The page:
Dr. Borgen Discusses the Equivalence of Biosimilars

Patrick I. Borgen, MD
Published: Tuesday, Dec 04, 2018



Patrick I. Borgen, MD, chairman of surgery, director of the Breast Cancer Program, Maimonides Medical Center, discusses the equivalence of biosimilars to generics in oncology.

Biosimilars are still an open question in the treatment paradigm as several agents have been FDA approved, but have not yet hit the market. On paper, biosimilars look highly effective in cost reduction and similarity, Borgen says. Further evaluation in large phase III trials will be the key to potential success for this class of agents, Borgen notes; however, conducting these trials is not always ethical.

In terms of equivalence, it is important to look at generic biologics for a better understanding of caveats. Biologics may fall under the same class, but they differ in toxicity profile and efficacy. For example, a patient with breast cancer who progresses on anastrozole may respond to exemestane (Aromasin), and these are both aromatase inhibitors. Therefore, until more research is conducted, the question of biosimilars will remain unanswered, Borgen concludes.
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Patrick I. Borgen, MD, chairman of surgery, director of the Breast Cancer Program, Maimonides Medical Center, discusses the equivalence of biosimilars to generics in oncology.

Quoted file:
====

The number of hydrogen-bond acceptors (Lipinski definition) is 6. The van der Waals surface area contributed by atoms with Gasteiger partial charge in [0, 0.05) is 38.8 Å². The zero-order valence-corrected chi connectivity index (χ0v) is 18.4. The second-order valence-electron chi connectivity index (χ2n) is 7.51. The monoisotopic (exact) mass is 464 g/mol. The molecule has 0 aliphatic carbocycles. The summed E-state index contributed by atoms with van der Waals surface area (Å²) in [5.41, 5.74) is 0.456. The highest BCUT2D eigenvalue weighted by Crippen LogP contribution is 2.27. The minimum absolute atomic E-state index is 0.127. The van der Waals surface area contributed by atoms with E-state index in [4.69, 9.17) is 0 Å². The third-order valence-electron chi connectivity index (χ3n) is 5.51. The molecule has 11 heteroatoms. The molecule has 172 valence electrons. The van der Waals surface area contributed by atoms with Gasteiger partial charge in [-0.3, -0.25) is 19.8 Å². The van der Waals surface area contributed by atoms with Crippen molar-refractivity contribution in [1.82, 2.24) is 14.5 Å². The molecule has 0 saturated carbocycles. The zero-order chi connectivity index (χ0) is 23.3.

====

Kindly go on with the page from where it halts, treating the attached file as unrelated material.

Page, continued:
Biosimilars are still an open question in the treatment paradigm as several agents have been FDA approved, but have not yet hit the market. On paper, biosimilars look highly effective in cost reduction and similarity, Borgen says. Further evaluation in large phase III trials will be the key to potential success for this class of agents, Borgen notes; however, conducting these trials is not always ethical.

In terms of equivalence, it is important to look at generic biologics for a better understanding of caveats. Biologics may fall under the same class, but they differ in toxicity profile and efficacy. For example, a patient with breast cancer who progresses on anastrozole may respond to exemestane (Aromasin), and these are both aromatase inhibitors. Therefore, until more research is conducted, the question of biosimilars will remain unanswered, Borgen concludes.

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Online CME Activities
TitleExpiration DateCME Credits
Community Practice Connections™: Evaluating the Emerging Role of Biosimilar Agents for the Treatment of Hematologic MalignanciesMar 08, 20193.0
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